A band of misfits get together and find a drummer to put together a musical group. Infants die, fat women have their wigs ripped off and are fucked by upside down manic guitarists, and the end sees a random shootout. It was sold as a Man Bites Dog-like black comedy, but there's little funny here worth sticking around for. A loveless, rambling, incoherent and offensive film, with little in the end to recommend to even the most ardent genre fan. Alas, even the music is pretty shit, so you can't even count on that to get you through the drudgery. Skip it.
Directed by: Koen Mortier
Grade: F
Glory to the Filmmaker
You'll ask yourself throughout much of the running time of Glory to the Filmmaker, "What in the hell is this thing about?" We get to experience dancing aliens, asteroid impacts, duck puppets and submarines, all products from the shattered brain of "Beat" Takeshi.

Roughly, this is a post-modernist take on the filmmaker's own impotence, his inability seemingly to move forward from the films that made him famous (gangster and swordplay), and to delve into genres that he has yet to explore. The conceit is funny and thoroughly enjoyable when it's working, and the first half of the movie is told with a wink and a smile, with each segment short and to the (ridiculous) point. It all kinda goes to hell once he settles on a truly insane genre: take one part Buñuel, add a dash of typically psychotic/sadistic Japanese game show, through in a bunch of wrestlers in masks, and you get a small sense of what's going on here. Oh, and let's not forget the repeated torturing of a fiberglass representation of the director himself.

Knowing the "what", in this case, does little to tell you the "why" in terms of the comings and goings of the film, and it's silliness will certainly not be to everyone's taste. Still, in a weird way it's enjoyable, certainly not something to watch on a whim, but has laughs and insanity to keep it chugging along. It's a dark and weird Monty Python sketch (complete with Gilliamesque animation and titles at the end), a kooky trip through the brain of a filmmaker who's looking for anything but glory with this work.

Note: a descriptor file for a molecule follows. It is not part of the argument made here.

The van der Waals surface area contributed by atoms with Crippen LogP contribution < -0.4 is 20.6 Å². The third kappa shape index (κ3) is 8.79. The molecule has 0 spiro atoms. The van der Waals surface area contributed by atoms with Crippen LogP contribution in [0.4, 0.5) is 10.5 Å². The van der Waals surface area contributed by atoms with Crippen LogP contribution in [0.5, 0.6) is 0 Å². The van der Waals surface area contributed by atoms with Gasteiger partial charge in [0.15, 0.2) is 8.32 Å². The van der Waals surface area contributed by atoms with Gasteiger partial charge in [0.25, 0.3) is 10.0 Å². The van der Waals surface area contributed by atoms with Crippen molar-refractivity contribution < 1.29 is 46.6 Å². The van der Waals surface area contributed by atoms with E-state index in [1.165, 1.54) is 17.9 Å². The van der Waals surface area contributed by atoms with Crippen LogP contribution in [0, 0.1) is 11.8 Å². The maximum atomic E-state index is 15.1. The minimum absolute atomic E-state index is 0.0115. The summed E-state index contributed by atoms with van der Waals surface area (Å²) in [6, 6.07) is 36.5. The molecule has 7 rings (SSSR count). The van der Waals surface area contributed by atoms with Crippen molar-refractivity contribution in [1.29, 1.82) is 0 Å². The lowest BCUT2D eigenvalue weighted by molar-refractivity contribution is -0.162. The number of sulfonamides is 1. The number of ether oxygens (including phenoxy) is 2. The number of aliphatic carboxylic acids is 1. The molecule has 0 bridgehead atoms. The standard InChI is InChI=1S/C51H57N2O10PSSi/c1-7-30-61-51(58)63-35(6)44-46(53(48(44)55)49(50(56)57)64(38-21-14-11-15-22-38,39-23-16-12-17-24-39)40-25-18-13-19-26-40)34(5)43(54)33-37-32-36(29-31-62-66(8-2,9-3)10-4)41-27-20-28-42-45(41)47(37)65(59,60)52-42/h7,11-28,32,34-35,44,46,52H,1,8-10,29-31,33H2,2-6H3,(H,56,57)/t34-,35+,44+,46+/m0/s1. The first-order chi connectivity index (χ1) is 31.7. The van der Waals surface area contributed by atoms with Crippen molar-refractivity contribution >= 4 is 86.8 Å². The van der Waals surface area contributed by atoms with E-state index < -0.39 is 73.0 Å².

Directed by: Takeshi Katano
Grade: B-
Eastern Promises
Coming after last year's sublime A History of Violence, Cronenberg's second pairing with Viggo Mortensen comes complete with very high expectations. It starts very well, and we're immediately drawn into this world of dead pregnant teens, the Russian mob, the hermeneutics of tattoos and the archetypal disappointment of a father with his son.

There's a scene that will no doubt be the most memorable, a naked fight in a shower that's intensely violent and violating, classic Cronenberg in its best sense. The taciturn Viggo once again brings his Oscar-worthy A-game, and Naomi Watts' turn, while simpering, is nonetheless what the film calls for. Vincent Cassel once again turns being an asshole into a work of art, and the rest of the cast deliver top notch performances.

In the end, it is the ending that trips the film, a little too neat and abrupt for all the time spent creating such a delightfully intense mood. It's as if a more epic film was truncated in favour of getting things done, or the first chapter of a larger story that has set things up, only to have another tale to see things through. Still, this only partially mars another fine effort from DC, and while it's doesn't reach the heights of last year's flick, it still injects some fun and gore into a tired genre, and the master continues to show the almost-rans how it can be done.
Directed by: David Cronenberg
Grade: A-